Convention delegates are always more extreme than the public at large. Those Republican delegates who gave Eibensteiner the boot are much more conservative than most Republicans (and, of course, DFL delegates are much more liberal than most DFLers, something I'm reminded of every time I go to a convention). They got their pound of flesh and sent Pawlenty a warning. As Dean Johnson pointed out, this means Pawlenty probably isn't going to be in a compromising mood when it comes to the state budget. If the media story coming out of this is that Pawlenty is refusing to compromise to appease his ultra-conservative party regulars, it's not going to aid his re-election campaign. There's a price for demanding orthodoxy from elected officials from party regulars (another fact that DFLers often fail to remember). By forcing Pawlenty to kowtow to the extreme elements of the Republican party, they may be causing his unplanned retirement in a little over a year as well.

Other blogs on this story:
Dump Bachmann

Friday, June 10, 2005

Republicans don't like Senate budget offer

Republicans are whining about the Senate's latest budget offer, in which the Senate accepts part of Pawlenty's cigarette tax increase and puts forward their income tax increase. Pawlenty and Sviggum say it's a non-starter, job-killer, David Strom told us to do it, blah blah blah. They also says it's not a fair offer, which I don't get: the Senate accepted part of Pawlenty's tax (hopefully) in exchange for their tax being part of the mix. That sounds like compromise.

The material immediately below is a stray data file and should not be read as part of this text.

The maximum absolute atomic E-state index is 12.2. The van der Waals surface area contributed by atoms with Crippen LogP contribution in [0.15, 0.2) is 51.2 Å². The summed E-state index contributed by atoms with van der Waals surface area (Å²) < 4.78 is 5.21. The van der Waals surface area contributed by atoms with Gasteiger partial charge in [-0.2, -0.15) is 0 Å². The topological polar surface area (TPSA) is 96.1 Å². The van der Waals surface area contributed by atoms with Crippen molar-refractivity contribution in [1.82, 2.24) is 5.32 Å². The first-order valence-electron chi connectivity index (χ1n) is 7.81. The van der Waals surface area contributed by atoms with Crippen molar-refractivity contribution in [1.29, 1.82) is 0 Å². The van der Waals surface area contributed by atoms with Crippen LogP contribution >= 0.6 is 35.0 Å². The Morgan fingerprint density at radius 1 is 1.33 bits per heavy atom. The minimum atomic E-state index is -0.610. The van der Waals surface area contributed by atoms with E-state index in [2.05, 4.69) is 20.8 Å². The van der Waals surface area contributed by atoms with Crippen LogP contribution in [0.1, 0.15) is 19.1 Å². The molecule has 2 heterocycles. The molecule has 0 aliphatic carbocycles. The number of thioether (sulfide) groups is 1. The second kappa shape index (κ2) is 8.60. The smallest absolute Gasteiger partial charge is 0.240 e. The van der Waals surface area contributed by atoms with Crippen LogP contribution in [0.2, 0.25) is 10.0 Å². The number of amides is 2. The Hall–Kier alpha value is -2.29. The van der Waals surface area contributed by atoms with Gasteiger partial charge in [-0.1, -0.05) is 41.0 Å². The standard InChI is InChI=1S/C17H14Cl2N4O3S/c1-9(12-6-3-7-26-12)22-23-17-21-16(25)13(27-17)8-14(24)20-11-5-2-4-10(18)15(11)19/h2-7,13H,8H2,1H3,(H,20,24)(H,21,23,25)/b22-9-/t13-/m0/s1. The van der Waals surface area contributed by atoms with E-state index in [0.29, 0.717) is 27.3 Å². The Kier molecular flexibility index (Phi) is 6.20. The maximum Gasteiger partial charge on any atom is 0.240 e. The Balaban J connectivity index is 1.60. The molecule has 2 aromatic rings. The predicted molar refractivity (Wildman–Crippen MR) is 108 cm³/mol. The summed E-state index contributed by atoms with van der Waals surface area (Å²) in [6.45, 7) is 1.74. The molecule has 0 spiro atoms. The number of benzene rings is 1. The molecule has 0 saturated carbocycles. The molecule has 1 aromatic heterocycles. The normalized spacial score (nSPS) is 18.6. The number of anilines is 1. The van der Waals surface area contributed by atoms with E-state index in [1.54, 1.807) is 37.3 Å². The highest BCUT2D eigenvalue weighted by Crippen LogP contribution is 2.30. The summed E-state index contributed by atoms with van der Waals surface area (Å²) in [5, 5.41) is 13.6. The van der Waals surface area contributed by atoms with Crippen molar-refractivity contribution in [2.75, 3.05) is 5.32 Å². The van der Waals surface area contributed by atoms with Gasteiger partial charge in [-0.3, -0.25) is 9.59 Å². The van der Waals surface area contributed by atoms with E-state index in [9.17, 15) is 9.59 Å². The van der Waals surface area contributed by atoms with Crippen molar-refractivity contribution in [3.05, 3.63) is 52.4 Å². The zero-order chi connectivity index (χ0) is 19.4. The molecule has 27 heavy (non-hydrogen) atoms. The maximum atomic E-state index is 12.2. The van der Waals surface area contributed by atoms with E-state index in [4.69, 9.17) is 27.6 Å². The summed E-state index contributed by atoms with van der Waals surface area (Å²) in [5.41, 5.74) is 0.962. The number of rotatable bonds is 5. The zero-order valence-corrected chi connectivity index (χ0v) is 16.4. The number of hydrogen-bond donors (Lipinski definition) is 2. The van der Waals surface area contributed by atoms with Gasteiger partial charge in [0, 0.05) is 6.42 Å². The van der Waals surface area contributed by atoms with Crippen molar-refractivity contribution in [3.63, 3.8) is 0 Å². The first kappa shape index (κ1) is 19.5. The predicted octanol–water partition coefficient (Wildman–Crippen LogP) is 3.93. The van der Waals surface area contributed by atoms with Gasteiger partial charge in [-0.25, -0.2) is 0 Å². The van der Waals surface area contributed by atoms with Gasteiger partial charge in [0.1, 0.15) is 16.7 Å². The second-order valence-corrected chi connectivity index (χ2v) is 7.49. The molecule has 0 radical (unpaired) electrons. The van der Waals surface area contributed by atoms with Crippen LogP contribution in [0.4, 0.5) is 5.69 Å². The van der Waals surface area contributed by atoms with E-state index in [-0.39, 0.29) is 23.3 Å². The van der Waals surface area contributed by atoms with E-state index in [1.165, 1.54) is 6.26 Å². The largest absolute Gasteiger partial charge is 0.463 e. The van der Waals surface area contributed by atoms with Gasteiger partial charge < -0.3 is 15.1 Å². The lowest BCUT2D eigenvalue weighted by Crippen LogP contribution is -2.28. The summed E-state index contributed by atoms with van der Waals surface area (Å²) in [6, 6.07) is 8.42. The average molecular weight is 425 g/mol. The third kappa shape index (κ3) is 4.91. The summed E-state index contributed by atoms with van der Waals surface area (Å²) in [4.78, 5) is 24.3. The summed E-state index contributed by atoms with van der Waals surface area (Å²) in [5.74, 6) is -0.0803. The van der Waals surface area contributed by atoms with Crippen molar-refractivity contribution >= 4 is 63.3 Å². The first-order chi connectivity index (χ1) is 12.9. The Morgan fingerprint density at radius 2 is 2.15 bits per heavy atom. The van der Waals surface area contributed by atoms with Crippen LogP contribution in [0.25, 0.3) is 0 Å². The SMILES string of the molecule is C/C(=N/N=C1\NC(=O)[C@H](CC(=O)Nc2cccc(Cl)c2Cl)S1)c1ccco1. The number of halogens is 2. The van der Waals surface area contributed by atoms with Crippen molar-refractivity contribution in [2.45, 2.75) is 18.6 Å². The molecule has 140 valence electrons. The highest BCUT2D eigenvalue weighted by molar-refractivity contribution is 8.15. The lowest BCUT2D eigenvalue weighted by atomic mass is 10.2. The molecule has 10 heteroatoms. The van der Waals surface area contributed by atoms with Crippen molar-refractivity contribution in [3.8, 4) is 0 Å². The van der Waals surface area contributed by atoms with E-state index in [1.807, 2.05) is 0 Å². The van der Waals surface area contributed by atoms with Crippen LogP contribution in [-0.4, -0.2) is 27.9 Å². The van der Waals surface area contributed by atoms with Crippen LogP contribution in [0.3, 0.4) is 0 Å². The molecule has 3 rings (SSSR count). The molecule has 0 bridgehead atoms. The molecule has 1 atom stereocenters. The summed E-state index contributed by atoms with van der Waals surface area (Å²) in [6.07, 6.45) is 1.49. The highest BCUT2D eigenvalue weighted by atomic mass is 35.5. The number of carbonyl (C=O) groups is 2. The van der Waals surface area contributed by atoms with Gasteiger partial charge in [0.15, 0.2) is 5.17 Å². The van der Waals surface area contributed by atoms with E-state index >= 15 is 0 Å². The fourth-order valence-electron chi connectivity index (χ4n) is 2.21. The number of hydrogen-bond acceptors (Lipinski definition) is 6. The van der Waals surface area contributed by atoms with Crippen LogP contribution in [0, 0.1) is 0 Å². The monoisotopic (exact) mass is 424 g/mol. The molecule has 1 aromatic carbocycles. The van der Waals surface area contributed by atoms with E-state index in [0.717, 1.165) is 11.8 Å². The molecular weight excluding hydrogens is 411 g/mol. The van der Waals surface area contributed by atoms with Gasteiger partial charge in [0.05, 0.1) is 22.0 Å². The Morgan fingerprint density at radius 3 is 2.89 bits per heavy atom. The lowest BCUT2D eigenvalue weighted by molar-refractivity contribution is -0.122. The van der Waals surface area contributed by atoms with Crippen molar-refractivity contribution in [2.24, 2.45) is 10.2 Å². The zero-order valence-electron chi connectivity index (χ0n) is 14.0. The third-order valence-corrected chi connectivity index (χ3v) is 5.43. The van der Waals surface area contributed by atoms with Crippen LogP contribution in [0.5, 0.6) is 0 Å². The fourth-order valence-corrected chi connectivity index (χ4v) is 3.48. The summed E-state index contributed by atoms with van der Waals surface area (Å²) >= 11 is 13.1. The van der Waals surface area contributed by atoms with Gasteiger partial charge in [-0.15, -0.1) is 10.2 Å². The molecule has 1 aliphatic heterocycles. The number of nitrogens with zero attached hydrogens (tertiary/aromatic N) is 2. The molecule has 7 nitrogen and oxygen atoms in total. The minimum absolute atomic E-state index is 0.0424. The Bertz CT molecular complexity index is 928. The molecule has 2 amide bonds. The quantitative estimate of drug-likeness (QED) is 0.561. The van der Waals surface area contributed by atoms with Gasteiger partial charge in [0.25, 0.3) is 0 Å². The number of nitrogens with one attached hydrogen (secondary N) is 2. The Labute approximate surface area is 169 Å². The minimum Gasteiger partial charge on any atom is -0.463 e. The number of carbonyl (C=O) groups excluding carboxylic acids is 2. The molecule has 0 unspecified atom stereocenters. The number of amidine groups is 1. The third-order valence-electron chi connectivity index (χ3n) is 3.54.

The key sentence in the Star Tribune story is this: "DFLers are opposed to Republican proposals for cuts in health-care programs for some 30,000 to 40,000 low-income workers, and DFLers favor a K-12 education plan with more in state spending and less reliance on property taxes than Republicans want." That about sums it up: Democrats are opposed to taking health care away from workers, and want the richest citizens of the state to pay their fair share in taxes instead of piling more taxes on the middle class. Republicans want what? To hose the working poor and make the tax system even more unfair? That's their plan?

I'm still waiting for somebody with gonads to ask Pawlenty whether he thinks the current tax system, where the wealthiest pay less than the middle class, is fair.

Wednesday, June 08, 2005


Looks like somebody thinks the Star Tribune should stop covering up for Pawlenty, as I do.

Tuesday, June 07, 2005

Incremental progress

After finally meeting behind closed doors for a while, there is at least a little progress on the budget. It's not a deal yet, but it's a start. It would be nice if Pawlenty actually admitted his cigarette tax was a tax, though.

If they don't work things out, there is a plan for a partial government shutdown. It's a pretty crappy deal for state workers, though, who would have to cash in vacation time if they wanted to get paid after June 30th. I hope it doesn't come to this.

Sunday, June 05, 2005

No budget deadline worries?

Here's today's opinion column on the budget impasse. To me, it just comes off wrong for some reason. Is the impasse hyper-partisanship on the part of Senate DFLers, or is it just believing in core values? If Pawlenty is allowed to keep to his "no new taxes" pledge without being hyper partisan, why can't other groups?